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Trivia / The Oak Ridge Boys

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  • Black Sheep Hit: A mild example; although Duane is the de-facto lead singer, Joe sang lead on "Elvira" (except for the iconic "oom papa mow mow"s, which are obviously Richard).
  • Breakthrough Hit: After years in the gospel genre, they had their first country hit with "Y'all Come Back Saloon" in 1977.
  • Executive Meddling: MCA kicked William Lee Golden out of the band in 1987 and replaced him with Steve Sanders, who was then the rhythm guitarist in their backing band. This was because the execs wanted to pursue a younger image, and Golden refused to trim his Wizard Beard. Golden recorded a solo album for MCA and later sued the label, but the suit was settled out of court. Golden rejoined in 1995.
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  • Follow-Up Failure: Their 1982 smash "Bobbie Sue" was followed up by the #22 flop "So Fine".
  • Keep Circulating the Tapes: Many of their lesser known singles for MCA Records are out of print, as is their work for RCA Records in The '90s. The latter went out of print so long ago that their biggest RCA hit, "Lucky Moon", isn't recognized by Shazam.
  • Name's the Same:
    • There are two different songs called "You're the One": a single in 1977 from their breakthrough album Y'all Come Back Saloon, and an unrelated song of the same name off American Made six years later.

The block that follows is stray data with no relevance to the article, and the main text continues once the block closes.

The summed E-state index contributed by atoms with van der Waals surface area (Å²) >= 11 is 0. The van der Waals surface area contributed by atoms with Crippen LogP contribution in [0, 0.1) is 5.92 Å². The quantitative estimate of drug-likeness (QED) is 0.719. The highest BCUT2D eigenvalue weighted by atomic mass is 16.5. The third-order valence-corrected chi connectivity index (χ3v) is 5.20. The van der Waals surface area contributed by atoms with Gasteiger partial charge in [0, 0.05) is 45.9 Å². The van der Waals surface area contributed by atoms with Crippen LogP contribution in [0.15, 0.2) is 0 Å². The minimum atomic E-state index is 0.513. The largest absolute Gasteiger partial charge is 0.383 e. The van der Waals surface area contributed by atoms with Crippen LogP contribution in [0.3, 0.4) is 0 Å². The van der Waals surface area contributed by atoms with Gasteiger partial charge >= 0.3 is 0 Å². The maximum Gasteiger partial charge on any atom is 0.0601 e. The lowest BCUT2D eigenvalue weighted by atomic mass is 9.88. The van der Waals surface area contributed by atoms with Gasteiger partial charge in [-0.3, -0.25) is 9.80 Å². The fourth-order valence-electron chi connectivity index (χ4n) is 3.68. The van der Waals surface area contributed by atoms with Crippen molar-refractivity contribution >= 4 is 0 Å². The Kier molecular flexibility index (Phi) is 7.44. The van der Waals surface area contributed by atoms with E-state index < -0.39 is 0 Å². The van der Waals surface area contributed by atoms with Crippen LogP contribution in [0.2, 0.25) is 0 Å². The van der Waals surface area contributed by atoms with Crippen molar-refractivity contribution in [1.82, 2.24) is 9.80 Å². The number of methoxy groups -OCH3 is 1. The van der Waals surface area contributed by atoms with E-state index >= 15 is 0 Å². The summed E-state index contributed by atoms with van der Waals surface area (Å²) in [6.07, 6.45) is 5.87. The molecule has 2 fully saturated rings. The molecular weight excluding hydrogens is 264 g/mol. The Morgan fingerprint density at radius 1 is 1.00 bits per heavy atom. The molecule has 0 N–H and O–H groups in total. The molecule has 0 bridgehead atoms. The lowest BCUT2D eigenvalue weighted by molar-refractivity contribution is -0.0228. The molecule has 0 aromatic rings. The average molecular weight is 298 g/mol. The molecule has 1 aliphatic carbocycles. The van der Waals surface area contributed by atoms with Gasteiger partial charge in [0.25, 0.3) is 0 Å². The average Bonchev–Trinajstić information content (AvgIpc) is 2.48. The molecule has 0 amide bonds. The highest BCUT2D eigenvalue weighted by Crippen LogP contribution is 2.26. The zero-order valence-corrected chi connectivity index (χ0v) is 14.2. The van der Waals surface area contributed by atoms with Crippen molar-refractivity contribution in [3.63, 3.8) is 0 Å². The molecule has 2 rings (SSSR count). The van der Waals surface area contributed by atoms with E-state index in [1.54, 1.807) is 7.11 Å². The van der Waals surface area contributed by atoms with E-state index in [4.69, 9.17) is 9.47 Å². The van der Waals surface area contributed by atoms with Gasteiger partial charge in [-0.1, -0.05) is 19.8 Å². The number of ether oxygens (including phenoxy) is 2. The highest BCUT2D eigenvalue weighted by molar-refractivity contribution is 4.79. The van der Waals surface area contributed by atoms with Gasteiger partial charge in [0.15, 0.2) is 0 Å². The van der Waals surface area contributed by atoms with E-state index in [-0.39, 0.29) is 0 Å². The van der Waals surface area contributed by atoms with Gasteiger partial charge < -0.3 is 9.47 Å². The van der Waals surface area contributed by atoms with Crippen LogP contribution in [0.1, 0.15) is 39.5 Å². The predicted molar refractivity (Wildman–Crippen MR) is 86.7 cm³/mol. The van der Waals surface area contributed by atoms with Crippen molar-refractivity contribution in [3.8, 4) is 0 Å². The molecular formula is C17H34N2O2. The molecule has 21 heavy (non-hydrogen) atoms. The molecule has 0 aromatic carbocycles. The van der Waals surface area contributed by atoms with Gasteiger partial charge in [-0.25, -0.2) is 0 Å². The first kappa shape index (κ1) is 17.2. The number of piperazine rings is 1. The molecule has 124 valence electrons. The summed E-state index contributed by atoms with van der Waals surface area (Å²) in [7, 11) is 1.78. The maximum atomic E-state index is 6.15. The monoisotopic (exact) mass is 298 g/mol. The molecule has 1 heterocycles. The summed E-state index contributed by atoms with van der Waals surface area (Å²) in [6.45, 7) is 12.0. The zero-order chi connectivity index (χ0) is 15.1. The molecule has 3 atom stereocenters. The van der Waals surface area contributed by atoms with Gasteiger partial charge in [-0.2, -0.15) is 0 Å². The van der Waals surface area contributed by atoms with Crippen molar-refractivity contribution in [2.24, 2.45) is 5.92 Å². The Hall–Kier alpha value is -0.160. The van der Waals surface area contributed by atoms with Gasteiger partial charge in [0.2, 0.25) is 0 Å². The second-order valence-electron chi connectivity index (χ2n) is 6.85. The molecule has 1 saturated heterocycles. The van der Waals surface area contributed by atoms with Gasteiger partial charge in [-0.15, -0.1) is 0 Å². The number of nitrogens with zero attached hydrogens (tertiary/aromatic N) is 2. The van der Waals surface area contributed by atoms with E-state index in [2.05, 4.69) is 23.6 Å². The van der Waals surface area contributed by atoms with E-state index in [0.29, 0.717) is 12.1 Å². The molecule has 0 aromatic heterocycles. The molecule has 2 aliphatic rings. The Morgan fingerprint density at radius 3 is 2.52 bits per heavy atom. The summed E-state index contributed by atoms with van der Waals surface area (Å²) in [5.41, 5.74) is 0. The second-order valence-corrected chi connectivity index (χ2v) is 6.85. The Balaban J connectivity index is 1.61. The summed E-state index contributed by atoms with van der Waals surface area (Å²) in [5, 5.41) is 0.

• They released two different songs called "Come On In" about 7 years apart. The latter was subtitled "Come On In (You Did the Best You Could Do)" to avoid confusion, although Allmusic credits the former as being written by the writer of the latter. Interestingly, both songs peaked at #3.
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  • The Pete Best: Any of the pre-1973 members, and 1988-1995 member Steve Sanders. note 
  • Throw It In!: According to Joe Bonsall in an interview with Bob Kingsley's Country Top 40, the group was having difficulty finding the right sound for "I Guess It Never Hurts to Hurt Sometimes" until producer Ron Chancey caught him doing an impromptu Bee Gees impersonation in the bathroom and listening to it echo off the acoustic tile. He then had Bonsall do the song in a Bee Gees-esque falsetto, and it worked.


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